Dawn Mellor is a British painter, who creates works surrounding the cult of celebrity. Her works depict public figures from the worlds of entertainment, film and politics. She states she has no particular vested interest in the subjects she paints per se, which include Karl Lagerfeld, Dustin Hoffman and Hillary Clinton. There is a sense of both distrust from the artist with the subjects, an opinion of both admiration and distaste, as she distorts their forms with occasional bouts of vicious brush work and scribbled writings, which break the reverence of the subject.
Throughout her series of works, which often feature symbols of contemporary culture, she states the underlying narrative in her practice is the fetishisation of the individual in the modern age. As individuality seems to fade through the culture of commodification and constant want of the same ideals, the individuals that originated those ideals are revered, in a sense of fetishism and obsession.
Mellor talked of her preference for a salon hang with the curation of her works, as she preferred the paintings subjects to have a sense of dialogue, stating they need each other to make sense and collectively act as the work through the connotations and relationships that arise when sat next to each other.
Personally, I am not excited by Mellor’s work in a conceptual or aesthetic sense. I appreciate the way she looks at art practice as a continuing form which spans decades, with separate pieces of paintings being just a cut fragment, disassociated with conceptual intentions when removed from the rest of the works. However, I find these images of celebrities particularly passive in their attack; they are depicted as sallow, older or upset in their guise as a public figure of importance, and whether Mellor views this as a concern or not, I believe that this opinion of celebrity culture is overdone and overused. However, I have never see these works in reality, so am basing my opinions on the images seen throughout the duration of the artist talk. Even so, I believe her semi-expressive aesthetic does not compliment the overused idea of celebrity, as the subjects are painted as grotesque depictions of themselves, yet lack a mature consideration of the subjects condition in that film or moment in history.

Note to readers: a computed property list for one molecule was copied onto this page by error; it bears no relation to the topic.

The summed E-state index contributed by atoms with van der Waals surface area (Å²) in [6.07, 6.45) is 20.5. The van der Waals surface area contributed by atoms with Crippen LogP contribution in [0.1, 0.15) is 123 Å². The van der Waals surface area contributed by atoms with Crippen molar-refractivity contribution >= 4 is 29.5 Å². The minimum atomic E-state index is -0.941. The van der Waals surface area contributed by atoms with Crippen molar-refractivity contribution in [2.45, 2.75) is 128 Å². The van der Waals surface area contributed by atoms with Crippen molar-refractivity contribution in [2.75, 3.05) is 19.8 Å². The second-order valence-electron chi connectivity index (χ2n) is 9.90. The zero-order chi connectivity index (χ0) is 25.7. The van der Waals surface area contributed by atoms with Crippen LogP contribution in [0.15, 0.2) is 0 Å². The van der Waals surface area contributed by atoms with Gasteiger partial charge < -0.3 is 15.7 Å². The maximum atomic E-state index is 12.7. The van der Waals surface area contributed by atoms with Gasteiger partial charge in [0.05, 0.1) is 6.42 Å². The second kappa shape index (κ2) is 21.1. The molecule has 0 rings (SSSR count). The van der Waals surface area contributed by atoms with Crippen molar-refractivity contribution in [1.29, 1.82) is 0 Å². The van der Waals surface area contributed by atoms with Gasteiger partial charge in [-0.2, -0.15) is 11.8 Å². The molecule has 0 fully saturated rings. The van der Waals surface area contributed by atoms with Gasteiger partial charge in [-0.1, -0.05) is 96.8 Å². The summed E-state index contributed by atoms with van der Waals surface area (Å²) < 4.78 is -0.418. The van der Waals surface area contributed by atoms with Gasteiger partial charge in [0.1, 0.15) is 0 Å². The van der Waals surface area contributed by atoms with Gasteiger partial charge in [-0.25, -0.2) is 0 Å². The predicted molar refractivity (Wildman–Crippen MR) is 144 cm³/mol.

Negative depictions of contemporary culture are frequently created within visual art in the 21st century, yet a position of negativity can also be limiting for an artist, as they seem to disconnect with the tenderness of the modern age, which can often produce the most thought-provoking work, such as with Marlene Dumas’ misted, haunting paintings. The violence of Mellor’s work appears somewhat contrived and too overt to create paintings which lead me to want to look and revisit them again.